Background Briefing

Protect Freedom of Expression

Human Rights Watch remains concerned about the criminal offense of “encouragement of terrorism” introduced by the Terrorism Act of 2006.46 In the debates leading to the Act’s adoption, the government failed to convincingly demonstrate that this measure is necessary given the array of offenses already at the disposal of crown prosecutors.

Recent prosecutions based on long-standing criminal offenses demonstrate that ordinary criminal law is capable of sanctioning speech that is said to incite violence. In separate trials, two men were convicted of inciting racial hatred and two others to soliciting murder (one of them was also found guilty of inciting racial hatred) for statements made during a February 2006 protest outside the Danish Embassy in London against the “Danish cartoons.”47 

Human Rights Watch understands that to date two people have been charged with encouragement of terrorism.  Attila Ahmet (also known as Abu Abdullah) was charged in September 2006 while Abu Izzadeen was charged in February 2007. They have not yet been tried.

The definition of the encouragement of terrorism offense is overly broad, raising serious concerns about undue infringement on free speech. The offense covers statements “likely to be understood…as a direct or indirect encouragement or other inducement to…the commission, preparation or instigation of acts of terrorism,” including any statement that “glorifies the commission or preparation (whether in the past, the future or generally) of such acts.”48 The right to freedom of expression is a fundamental right understood to ensure the freedom to hold opinions and to receive and impart information without interference. While recognizing that this right may be limited under certain circumstances, the European Court of Human Rights has repeatedly asserted that freedom of expression “constitutes one of the essential foundations of a democratic society”.49 

According to the case law of the European Court of Human Rights, governments must convincingly demonstrate that a measure that interferes with free speech is both necessary and proportionate. But the breadth of the speech covered by the offense and the imprecision with which it is drafted, mean that it is likely to fail the test for legitimate interference with the fundamental right to free expression as applied by the European Court of Human Rights.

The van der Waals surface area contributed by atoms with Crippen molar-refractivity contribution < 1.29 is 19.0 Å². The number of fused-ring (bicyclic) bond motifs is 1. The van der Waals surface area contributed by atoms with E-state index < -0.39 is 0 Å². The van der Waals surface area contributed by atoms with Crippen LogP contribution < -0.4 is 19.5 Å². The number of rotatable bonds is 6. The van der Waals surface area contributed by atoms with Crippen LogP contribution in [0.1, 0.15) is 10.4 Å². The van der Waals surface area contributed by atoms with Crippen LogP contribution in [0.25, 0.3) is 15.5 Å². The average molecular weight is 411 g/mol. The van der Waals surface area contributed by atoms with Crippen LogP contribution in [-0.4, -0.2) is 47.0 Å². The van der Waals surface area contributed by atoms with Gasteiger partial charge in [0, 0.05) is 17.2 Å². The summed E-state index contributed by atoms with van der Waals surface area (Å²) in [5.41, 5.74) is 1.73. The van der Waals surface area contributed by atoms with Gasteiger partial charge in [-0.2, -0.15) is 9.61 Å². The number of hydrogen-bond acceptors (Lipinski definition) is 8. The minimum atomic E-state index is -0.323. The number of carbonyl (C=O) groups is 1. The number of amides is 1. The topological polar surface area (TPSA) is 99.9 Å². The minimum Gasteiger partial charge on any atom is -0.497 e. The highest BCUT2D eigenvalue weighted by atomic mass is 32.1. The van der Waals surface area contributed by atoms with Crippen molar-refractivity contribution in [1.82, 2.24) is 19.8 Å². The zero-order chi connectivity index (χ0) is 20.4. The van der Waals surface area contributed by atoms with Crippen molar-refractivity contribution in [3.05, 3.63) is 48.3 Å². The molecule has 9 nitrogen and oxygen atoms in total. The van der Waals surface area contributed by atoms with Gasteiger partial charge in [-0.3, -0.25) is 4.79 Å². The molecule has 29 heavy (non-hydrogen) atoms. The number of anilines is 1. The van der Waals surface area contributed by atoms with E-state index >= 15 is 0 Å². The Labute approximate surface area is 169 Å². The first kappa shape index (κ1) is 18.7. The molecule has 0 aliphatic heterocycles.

The vague definition of the offense of encouragement of terrorism violates the principle of legal certainty enshrined in article 7 of the ECHR requiring that laws must be of such precision that people are able to regulate their conduct to avoid infringement. The fact that a speaker may commit the offense not only when he or she intends the speech to encourage terrorism but also when he or she is “reckless” as to the impact of the speech underscores the lack of legal certainty. A final concern is that the Terrorism Act 2006 requires no causal link between the offending speech and actual encouragement – it suffices that members of the public, anywhere in the world, are likely to understand the speech as encouragement or glorification of terrorism.

There is little or no evidence that criminalizing such speech will deter terrorism, while there is very strong evidence that it will deter free expression through a chilling effect that provokes self-censorship and inhibits political discourse, including criticism of the government.  The special offense of encouragement to terrorism should be repealed.

46 For a more detailed discussion of our concerns, see Human Rights Watch, Briefing on the Terrorism Bill 2005, Second Reading in the House of Lords, November 2005,

47 Mizanur Rahmnan and Abdul Saleem were found guilty of inciting racial hatred on November 9, 2006, and February 1, 2007, respectively (Rahman was acquitted of charges of soliciting murder); Umran Javed was convicted of inciting racial hatred and soliciting murder on January 5, 2007; and Abdul Muhid was found guilty of two counts of soliciting murder on March 7, 2007.

48 Terrorism Act 2006, article 1 (1) and (3).

49 See for example, Handyside v. the United Kingdom, Judgment of 7 December 1976, Series A no. 24, paragraph 49.